For example, when you call read on TCP socket goroutine first will try to read using syscall. If nothing is arrived yet it will block and wait for it to be resumed. By blocking here I mean parking which puts the goroutine in a queue where it awaits resuming. That's how "blocked" goroutine yields execution to other goroutines when you use network IO.

func (fd *netFD) Read(p []byte) (n int, err error) {
    if err := fd.readLock(); err != nil {
        return 0, err
    defer fd.readUnlock()
    if err := fd.pd.PrepareRead(); err != nil {
        return 0, err
    for {
        n, err = syscall.Read(fd.sysfd, p)
        if err != nil {
            n = 0
            if err == syscall.EAGAIN {
                if err = fd.pd.WaitRead(); err == nil {
        err = fd.eofError(n, err)
    if _, ok := err.(syscall.Errno); ok {
        err = os.NewSyscallError("read", err)


When data arrives network poller will return goroutines that should be resumed. You can see here findrunnable function that searches for goroutines that can be run. It calls netpoll function which will return goroutines that can be resumed. You can find kqueue implementation of netpoll here.

As for async/wait in C#. async network IO will also use asynchronous APIs (IO completion ports on Windows). When something arrives OS will execute callback on one of the threadpool's completion port threads which will put continuation on the current SynchronizationContext. In a sense, there are some similarities (parking/unparking does looks like calling continuations but on a much lower level) but these models are very different, not to mention the implementations. Goroutines by default are not bound to a specific OS thread, they can be resumed on any one of them, it doesn't matter. There're no UI threads to deal with. Async/await are specifically made for the purpose of resuming the work on the same OS thread using SynchronizationContext. And because there're no green threads or a separate scheduler async/await have to split your function into multiple callbacks that get executed on SynchronizationContext which is basically an infinite loop that checks a queue of callbacks that should be executed. You can even implement it yourself, it's really easy.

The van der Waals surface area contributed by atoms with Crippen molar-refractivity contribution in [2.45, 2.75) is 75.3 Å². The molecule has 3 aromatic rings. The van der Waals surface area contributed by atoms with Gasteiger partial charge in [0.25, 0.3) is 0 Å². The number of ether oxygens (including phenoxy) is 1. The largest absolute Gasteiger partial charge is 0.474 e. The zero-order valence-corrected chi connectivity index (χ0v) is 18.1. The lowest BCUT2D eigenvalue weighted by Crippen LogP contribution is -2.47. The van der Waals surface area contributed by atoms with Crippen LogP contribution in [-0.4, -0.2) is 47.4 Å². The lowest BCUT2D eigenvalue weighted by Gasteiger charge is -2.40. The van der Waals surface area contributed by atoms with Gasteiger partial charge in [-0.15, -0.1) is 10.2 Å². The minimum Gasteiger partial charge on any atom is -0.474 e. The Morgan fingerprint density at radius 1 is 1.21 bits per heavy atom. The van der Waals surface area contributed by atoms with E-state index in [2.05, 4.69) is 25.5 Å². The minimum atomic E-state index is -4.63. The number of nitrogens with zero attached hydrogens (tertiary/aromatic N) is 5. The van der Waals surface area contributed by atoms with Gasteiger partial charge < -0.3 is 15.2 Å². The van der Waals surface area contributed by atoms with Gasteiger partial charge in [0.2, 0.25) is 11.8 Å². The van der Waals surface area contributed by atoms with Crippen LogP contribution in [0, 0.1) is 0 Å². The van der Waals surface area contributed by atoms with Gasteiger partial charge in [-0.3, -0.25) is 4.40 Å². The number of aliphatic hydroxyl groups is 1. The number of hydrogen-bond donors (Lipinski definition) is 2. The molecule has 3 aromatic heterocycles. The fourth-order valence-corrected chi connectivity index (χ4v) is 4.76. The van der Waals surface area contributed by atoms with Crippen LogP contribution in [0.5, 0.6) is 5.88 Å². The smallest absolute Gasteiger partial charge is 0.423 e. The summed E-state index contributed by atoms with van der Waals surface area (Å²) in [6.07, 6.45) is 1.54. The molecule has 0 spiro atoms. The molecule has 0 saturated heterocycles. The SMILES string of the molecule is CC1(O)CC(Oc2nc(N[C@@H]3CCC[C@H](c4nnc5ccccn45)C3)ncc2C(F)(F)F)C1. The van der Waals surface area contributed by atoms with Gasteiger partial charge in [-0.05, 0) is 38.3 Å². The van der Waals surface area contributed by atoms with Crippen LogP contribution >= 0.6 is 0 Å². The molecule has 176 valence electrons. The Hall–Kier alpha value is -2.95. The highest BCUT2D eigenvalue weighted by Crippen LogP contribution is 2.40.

• 4
    I think there is a semantic problem with the word "block" here, if the Go routine yields and can be awaken later, then there has to be something inside that code that makes that work, e.g. continuation passing style or something like that. no? so it acts as if it is blocking, but behind the scenes it yields execution and is later awaken and continues? I assume if I have a never ending for loop inside a Go routine, that Go routine could never yeild and the thread currently running the Go routine is forever blocked, right? If that is not the case then I am completely confused here. Commented Mar 20, 2016 at 18:28
  • 2
    You should read @Not_a_Golfer answer first and the link he provided to understand how goroutines are scheduled. My answer is more like a dipper dive into network IO specifically. Yes, the meaning of "block" depends on the context. From the programmers point of view it does block. Your code blocks and doesn't continue until call returns. From the point of view of the runtime it yields execution. That's why I called it parking - that's a real term used in Go. It's cooperative multitasking and infinite loop does block goroutine and the OS thread forever because it will never yield execution.
    – creker
    Commented Mar 20, 2016 at 18:41
  • @RogerAlsing yes, if a goroutine never does anything that "blocks", and never calls runtime.Gosched (which is an explicit scheduler yield) it will occupy its P indefinitely, preventing other goroutines from running on it.
    – hobbs
    Commented Mar 20, 2016 at 18:42
  • @RogerAlsing for more on that topic, stackoverflow.com/questions/35471480/…
    – hobbs
    Commented Mar 20, 2016 at 18:45
  • 2
    And please explain -1. I understand that my answer can be confusing to someone who doesn't know how Go works inside. But I didn't plan to explain everything. I specifically chose networking IO which is implemented very differently.
    – creker
    Commented Mar 20, 2016 at 18:49